Mitigating Thermal NOx by Changing the Secondary Air Injection Channel: A Case Study in the Cement Industry

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This work studies how non-premixed turbulent combustion in a rotary kiln depends on the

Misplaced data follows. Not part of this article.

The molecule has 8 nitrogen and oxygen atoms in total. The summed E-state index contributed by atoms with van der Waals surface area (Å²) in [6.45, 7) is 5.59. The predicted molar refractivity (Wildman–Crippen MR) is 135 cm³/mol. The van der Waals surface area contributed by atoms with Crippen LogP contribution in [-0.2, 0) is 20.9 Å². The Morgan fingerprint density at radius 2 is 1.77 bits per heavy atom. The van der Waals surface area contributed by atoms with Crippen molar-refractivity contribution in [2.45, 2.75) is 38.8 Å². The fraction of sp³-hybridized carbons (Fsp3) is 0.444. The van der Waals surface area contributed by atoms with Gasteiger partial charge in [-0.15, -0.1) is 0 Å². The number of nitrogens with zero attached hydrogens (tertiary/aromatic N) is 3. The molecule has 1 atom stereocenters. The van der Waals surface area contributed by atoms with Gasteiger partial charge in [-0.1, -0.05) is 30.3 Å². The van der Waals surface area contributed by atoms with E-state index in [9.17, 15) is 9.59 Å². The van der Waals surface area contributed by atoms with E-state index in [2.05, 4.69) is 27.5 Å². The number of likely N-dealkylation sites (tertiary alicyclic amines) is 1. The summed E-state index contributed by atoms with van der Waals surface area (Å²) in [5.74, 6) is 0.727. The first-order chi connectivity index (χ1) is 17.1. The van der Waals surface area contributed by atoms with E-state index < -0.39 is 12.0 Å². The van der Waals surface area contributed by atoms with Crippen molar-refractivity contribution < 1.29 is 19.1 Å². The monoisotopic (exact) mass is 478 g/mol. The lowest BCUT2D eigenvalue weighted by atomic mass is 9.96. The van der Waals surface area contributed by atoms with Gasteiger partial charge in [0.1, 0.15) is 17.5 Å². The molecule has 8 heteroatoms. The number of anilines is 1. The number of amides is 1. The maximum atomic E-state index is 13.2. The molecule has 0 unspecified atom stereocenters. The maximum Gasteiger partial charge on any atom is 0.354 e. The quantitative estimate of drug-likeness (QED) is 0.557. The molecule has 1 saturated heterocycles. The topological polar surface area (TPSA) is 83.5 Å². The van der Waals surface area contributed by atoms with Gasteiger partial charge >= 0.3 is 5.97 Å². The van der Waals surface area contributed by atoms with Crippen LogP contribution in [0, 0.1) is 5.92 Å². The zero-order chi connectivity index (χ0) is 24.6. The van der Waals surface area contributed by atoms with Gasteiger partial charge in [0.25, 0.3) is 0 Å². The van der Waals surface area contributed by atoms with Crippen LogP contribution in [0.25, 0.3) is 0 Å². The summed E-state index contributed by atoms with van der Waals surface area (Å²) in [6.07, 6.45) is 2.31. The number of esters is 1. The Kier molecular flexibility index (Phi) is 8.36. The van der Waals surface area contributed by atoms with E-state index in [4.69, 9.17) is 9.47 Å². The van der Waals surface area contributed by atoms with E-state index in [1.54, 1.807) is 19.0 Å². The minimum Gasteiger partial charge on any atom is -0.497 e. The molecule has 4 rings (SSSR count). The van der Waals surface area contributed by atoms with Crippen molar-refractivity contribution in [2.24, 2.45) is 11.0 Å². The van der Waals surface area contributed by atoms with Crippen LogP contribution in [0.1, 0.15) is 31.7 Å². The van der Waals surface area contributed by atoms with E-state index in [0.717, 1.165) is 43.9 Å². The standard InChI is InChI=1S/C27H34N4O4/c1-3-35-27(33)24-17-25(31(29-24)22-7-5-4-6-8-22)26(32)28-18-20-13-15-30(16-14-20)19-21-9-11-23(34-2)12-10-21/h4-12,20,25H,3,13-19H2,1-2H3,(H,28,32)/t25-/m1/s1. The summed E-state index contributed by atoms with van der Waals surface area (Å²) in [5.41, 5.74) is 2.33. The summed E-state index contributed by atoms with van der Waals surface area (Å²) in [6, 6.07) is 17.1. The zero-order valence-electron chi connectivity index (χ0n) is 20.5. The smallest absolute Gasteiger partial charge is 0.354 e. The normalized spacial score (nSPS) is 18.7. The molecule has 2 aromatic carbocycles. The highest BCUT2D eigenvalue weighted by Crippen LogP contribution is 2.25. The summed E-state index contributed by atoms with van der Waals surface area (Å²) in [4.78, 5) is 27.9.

geometry of the secondary air inlet channel. We target a kiln in which temperatures can reach values above 1800 degrees Kelvin. Monitoring and possible mitigation of the thermal nitric-oxide (NOx) formation is of utmost importance. The performed reactive flow simulations result in detailed maps of the spatial distribution of the flow, thermodynamics and chemical conditions of the kiln. These maps provide valuable information to the operator of the kiln. The simulations show the difference between the existing and the newly proposed geometry of the secondary air inlet. In the existing configuration, the secondary air inlet is rectangular and located above the base of the burner pipe. The secondary air flows into the furnace from the top of the flame. The heat release by combustion is unevenly distributed throughout the flame. In the new geometry, the secondary air inlet is an annular ring placed around the burner pipe. The secondary air flows circumferentially around the burner pipe. The new secondary air inlet geometry is shown to result in a more homogeneous spatial distribution of the heat release throughout the flame. The peak temperatures of the flame and the production of thermal NOx are significantly reduced. Further research is required to resolve limitations of various choices in our modeling approach.